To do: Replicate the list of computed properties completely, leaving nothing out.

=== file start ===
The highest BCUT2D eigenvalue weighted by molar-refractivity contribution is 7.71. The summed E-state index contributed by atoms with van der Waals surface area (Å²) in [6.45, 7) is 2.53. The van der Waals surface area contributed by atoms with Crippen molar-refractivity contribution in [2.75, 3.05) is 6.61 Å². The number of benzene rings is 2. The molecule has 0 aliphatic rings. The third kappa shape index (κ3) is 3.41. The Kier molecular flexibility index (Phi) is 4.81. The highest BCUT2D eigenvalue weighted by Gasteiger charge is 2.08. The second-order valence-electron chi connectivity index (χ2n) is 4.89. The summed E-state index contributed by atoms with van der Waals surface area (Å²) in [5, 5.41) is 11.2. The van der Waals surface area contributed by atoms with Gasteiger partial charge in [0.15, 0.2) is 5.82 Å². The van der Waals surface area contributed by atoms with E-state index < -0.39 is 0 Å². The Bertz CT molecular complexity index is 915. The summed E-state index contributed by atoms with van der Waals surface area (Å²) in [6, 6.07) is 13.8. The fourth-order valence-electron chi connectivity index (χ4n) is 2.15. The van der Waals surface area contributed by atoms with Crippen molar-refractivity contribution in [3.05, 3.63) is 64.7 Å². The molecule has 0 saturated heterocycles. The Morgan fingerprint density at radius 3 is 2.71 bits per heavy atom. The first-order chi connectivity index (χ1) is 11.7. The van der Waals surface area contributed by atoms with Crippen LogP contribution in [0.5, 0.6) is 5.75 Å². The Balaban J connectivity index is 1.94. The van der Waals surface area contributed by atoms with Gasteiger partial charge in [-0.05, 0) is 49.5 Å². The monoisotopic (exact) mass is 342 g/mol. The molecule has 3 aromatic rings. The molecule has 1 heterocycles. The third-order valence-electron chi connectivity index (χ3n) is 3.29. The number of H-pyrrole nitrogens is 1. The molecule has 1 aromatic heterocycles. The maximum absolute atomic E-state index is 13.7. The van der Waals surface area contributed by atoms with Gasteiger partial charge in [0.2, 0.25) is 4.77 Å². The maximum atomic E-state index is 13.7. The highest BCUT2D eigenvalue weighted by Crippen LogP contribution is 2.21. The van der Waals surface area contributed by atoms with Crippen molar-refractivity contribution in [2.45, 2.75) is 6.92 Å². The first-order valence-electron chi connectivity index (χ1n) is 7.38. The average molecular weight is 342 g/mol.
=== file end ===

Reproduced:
The highest BCUT2D eigenvalue weighted by molar-refractivity contribution is 7.71. The summed E-state index contributed by atoms with van der Waals surface area (Å²) in [6.45, 7) is 2.53. The van der Waals surface area contributed by atoms with Crippen molar-refractivity contribution in [2.75, 3.05) is 6.61 Å². The number of benzene rings is 2. The molecule has 0 aliphatic rings. The third kappa shape index (κ3) is 3.41. The Kier molecular flexibility index (Phi) is 4.81. The highest BCUT2D eigenvalue weighted by Gasteiger charge is 2.08. The second-order valence-electron chi connectivity index (χ2n) is 4.89. The summed E-state index contributed by atoms with van der Waals surface area (Å²) in [5, 5.41) is 11.2. The van der Waals surface area contributed by atoms with Gasteiger partial charge in [0.15, 0.2) is 5.82 Å². The van der Waals surface area contributed by atoms with E-state index < -0.39 is 0 Å². The Bertz CT molecular complexity index is 915. The summed E-state index contributed by atoms with van der Waals surface area (Å²) in [6, 6.07) is 13.8. The fourth-order valence-electron chi connectivity index (χ4n) is 2.15. The van der Waals surface area contributed by atoms with Crippen molar-refractivity contribution in [3.05, 3.63) is 64.7 Å². The molecule has 0 saturated heterocycles. The Morgan fingerprint density at radius 3 is 2.71 bits per heavy atom. The first-order chi connectivity index (χ1) is 11.7. The van der Waals surface area contributed by atoms with Crippen LogP contribution in [0.5, 0.6) is 5.75 Å². The Balaban J connectivity index is 1.94. The van der Waals surface area contributed by atoms with Gasteiger partial charge in [-0.05, 0) is 49.5 Å². The monoisotopic (exact) mass is 342 g/mol. The molecule has 3 aromatic rings. The molecule has 1 heterocycles. The third-order valence-electron chi connectivity index (χ3n) is 3.29. The number of H-pyrrole nitrogens is 1. The molecule has 1 aromatic heterocycles. The maximum absolute atomic E-state index is 13.7. The van der Waals surface area contributed by atoms with Gasteiger partial charge in [0.2, 0.25) is 4.77 Å². The maximum atomic E-state index is 13.7. The highest BCUT2D eigenvalue weighted by Crippen LogP contribution is 2.21. The van der Waals surface area contributed by atoms with Crippen molar-refractivity contribution in [2.45, 2.75) is 6.92 Å². The first-order valence-electron chi connectivity index (χ1n) is 7.38. The average molecular weight is 342 g/mol.